The IEBC said the latest elections had been complex and difficult but also credible and transparent.

It said the turnout was the largest ever.

Independent Electoral and Boundaries Commission (IEBC) chairman Issack Hassan said that Kenyans had voted “calmly, patiently, proudly and peacefully in the full glare of whole world”.

Announcing the final vote count, he said: “I therefore declare Uhuru Kenyatta the duly elected president of the Republic of Kenya.”

Mr Hassan praised the candidates who had already conceded defeat and urged others to follow suit.

However, one of Mr Odinga’s aides – speaking before the announcement – said the candidate had “no intention” of conceding defeat.

Salim Lone told the Daily Nation newspaper: “The level of the failures in the system makes it very difficult to believe it was a credible result.”

Both candidates have complained of irregularities during the course of the count, since Monday’s election.

Mr Kenyatta won 6,173,433 votes out of a total of 12,330,028.

Mr Kenyatta’s Jubilee Coalition party said it was “proud and honoured for the trust” bestowed on it, adding that it had taken a message to the people and that “we are grateful to the people of Kenya for accepting this message”.

Early on Saturday, small groups of Kenyatta supporters celebrated in Nairobi, hooting car horns and singing.

Court process

But the newly confirmed president could face difficult relations with Western countries.

He faces trial at the International Criminal Court (ICC) in July for crimes against humanity.

Mr Kenyatta’s running mate, William Ruto, also faces similar charges. Both men deny the accusations.

The ICC has agreed to postpone Mr Ruto’s trial by a month until May after his lawyers complained of not having enough time to prepare his defence.

Countries including the US and UK have hinted that Mr Kenyatta’s election as president would have consequences for their relations with Kenya – comments which have been dismissed in Nairobi as unwanted foreign interference in domestic matters.

Kenya’s new electronic voting system was designed to eliminate the chance of vote-rigging and with it any risk of a repeat of the post-poll violence of 2007.

But the count has been plagued with technical glitches, including a programming error that led to the number of rejected votes being multiplied by a factor of eight.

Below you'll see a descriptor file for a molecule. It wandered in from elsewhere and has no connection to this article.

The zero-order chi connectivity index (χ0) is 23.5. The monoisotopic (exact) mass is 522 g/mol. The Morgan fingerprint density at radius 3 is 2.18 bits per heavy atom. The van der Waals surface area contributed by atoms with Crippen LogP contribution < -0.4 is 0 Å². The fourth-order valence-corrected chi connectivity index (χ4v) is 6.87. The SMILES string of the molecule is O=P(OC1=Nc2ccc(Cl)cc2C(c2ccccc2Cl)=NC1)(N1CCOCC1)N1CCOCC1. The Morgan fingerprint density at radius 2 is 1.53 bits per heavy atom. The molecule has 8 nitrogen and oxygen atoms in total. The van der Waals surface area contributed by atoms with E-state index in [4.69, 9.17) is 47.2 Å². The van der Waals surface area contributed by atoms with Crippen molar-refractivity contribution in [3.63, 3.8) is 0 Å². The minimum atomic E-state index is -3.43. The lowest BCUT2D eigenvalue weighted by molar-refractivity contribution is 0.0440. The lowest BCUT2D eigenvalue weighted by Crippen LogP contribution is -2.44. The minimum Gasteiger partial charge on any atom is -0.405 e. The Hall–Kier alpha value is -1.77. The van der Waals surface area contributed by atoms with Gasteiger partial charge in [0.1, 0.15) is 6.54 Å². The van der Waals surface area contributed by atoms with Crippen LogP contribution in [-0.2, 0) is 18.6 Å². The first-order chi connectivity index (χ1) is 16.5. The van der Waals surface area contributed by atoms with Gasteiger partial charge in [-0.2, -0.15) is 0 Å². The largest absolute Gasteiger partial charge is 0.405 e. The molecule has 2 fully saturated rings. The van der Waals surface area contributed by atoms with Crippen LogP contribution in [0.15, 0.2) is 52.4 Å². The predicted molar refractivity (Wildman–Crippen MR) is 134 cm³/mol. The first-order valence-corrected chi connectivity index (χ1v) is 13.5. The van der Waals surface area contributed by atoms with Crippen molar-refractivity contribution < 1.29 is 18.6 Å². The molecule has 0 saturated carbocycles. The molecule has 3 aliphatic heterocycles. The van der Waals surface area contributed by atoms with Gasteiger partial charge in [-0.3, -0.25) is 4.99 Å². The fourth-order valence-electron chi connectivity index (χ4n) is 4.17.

The prime minister’s Cord alliance had earlier complained that votes from 11 constituencies were missing, in effect leaving him more than 250,000 votes short.

Both men passed a second condition needed for victory – at least 25% of the vote in more than half of the 47 counties.

Source: BBC

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Politics

Grenada opposition wins clean sweep in general election

Preliminary results of the general election on the Caribbean island of Grenada suggest a landslide win for the opposition New National Party (NNP).

Election supervisors said the preliminary figures showed the NNP had won all 15 seats.

The governing National Democratic Congress admitted defeat.

If the results are confirmed, Keith Mitchell, who served three terms as prime minister between 1995 and 2008, will return to power.

The main theme during the election was the economic crisis.

Grenada has a 30% unemployment rate and the Caribbean Development Bank recently warned Grenada that it had unsustainable debt levels.

During his campaign, Mr Mitchell promised to make job creation his priority.

After the preliminary results came in, catapulting his party from four seats to 15, he said he would also strive to unite the country.

“The victor is the one who has to reach out, the one who lost can’t be expected to reach out; national unity will be a serious platform,” he said.

He asked Grenadians “to have patience” with the new government, and to give it a chance to implement policies he said would revive the stalled economy.

The country has been struggling to recover from major destruction caused by Hurricane Ivan in 2004.

Dozens of people were killed and 90% of the island’s buildings were destroyed. Grenada’s main export crop, nutmeg, was also devastated.


Source: BBC

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Politics

George Weah wins Liberia senate seat

The former football star George Weah has won a landslide victory in Liberia’s senate elections, in polls disrupted by the Ebola outbreak.

Mr Weah got 78% of the vote for the Montserrado county seat, which includes the capital Monrovia.

He beat Robert Sirleaf, the son of President Ellen Johnson Sirleaf, who took nearly 11%.

Low turnout in the poll, which was first planned for October, was blamed on concerns about Ebola.

Strict health controls were in place to try to prevent the spread of the disease.

Those who came to polling stations had their temperature taken, were told to stand a metre (3ft) apart and wash their hands before and after voting.

Liberia has been one of the countries worst affected by Ebola, with almost 3,400 deaths, the UN says.

Other winners in the senate elections include Jewel Howard-Taylor, the ex-wife of the jailed former president Charles Taylor, and the former rebel leader Prince Johnson. Both retained their seats.

The National Elections Commission chairman, Jerome Korkoya, called the conclusion of the vote “the end of a crucial journey”.

Mr Weah won the first round of the 2005 presidential election, losing the runoff to Ms Johnson-Sirleaf.

He is the only African to be named Fifa’s world player of the year, winning in 1995.

Source: BBC